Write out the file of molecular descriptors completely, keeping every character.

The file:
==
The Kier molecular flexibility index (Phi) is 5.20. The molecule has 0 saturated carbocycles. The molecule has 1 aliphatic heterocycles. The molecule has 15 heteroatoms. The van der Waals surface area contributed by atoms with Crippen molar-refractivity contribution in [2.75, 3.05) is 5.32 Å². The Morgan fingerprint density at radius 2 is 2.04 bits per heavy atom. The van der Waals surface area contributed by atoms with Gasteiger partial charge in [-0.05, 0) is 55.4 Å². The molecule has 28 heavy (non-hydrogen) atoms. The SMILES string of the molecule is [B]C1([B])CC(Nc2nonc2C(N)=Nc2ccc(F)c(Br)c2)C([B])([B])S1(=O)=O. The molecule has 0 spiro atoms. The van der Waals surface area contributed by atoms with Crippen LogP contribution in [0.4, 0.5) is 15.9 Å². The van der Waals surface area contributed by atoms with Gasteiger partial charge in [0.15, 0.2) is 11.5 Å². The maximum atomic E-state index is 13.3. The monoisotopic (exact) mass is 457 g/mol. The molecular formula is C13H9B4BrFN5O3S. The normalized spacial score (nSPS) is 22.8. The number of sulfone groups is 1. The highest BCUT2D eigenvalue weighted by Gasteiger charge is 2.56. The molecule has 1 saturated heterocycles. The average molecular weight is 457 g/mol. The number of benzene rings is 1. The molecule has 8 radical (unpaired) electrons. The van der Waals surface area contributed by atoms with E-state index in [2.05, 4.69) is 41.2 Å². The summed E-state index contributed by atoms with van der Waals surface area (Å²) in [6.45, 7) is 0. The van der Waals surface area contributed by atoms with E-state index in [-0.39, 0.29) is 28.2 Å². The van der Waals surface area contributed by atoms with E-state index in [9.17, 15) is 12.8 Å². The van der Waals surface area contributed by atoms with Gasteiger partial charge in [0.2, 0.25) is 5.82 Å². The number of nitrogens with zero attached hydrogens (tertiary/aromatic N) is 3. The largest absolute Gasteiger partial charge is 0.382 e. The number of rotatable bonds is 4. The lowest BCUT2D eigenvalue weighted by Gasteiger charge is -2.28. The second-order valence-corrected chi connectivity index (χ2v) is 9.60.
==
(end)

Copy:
The Kier molecular flexibility index (Phi) is 5.20. The molecule has 0 saturated carbocycles. The molecule has 1 aliphatic heterocycles. The molecule has 15 heteroatoms. The van der Waals surface area contributed by atoms with Crippen molar-refractivity contribution in [2.75, 3.05) is 5.32 Å². The Morgan fingerprint density at radius 2 is 2.04 bits per heavy atom. The van der Waals surface area contributed by atoms with Gasteiger partial charge in [-0.05, 0) is 55.4 Å². The molecule has 28 heavy (non-hydrogen) atoms. The SMILES string of the molecule is [B]C1([B])CC(Nc2nonc2C(N)=Nc2ccc(F)c(Br)c2)C([B])([B])S1(=O)=O. The molecule has 0 spiro atoms. The van der Waals surface area contributed by atoms with Crippen LogP contribution in [0.4, 0.5) is 15.9 Å². The van der Waals surface area contributed by atoms with Gasteiger partial charge in [0.15, 0.2) is 11.5 Å². The maximum atomic E-state index is 13.3. The monoisotopic (exact) mass is 457 g/mol. The molecular formula is C13H9B4BrFN5O3S. The normalized spacial score (nSPS) is 22.8. The number of sulfone groups is 1. The highest BCUT2D eigenvalue weighted by Gasteiger charge is 2.56. The molecule has 1 saturated heterocycles. The average molecular weight is 457 g/mol. The number of benzene rings is 1. The molecule has 8 radical (unpaired) electrons. The van der Waals surface area contributed by atoms with E-state index in [2.05, 4.69) is 41.2 Å². The summed E-state index contributed by atoms with van der Waals surface area (Å²) in [6.45, 7) is 0. The van der Waals surface area contributed by atoms with E-state index in [-0.39, 0.29) is 28.2 Å². The van der Waals surface area contributed by atoms with E-state index in [9.17, 15) is 12.8 Å². The van der Waals surface area contributed by atoms with Gasteiger partial charge in [0.2, 0.25) is 5.82 Å². The number of nitrogens with zero attached hydrogens (tertiary/aromatic N) is 3. The largest absolute Gasteiger partial charge is 0.382 e. The number of rotatable bonds is 4. The lowest BCUT2D eigenvalue weighted by Gasteiger charge is -2.28. The second-order valence-corrected chi connectivity index (χ2v) is 9.60.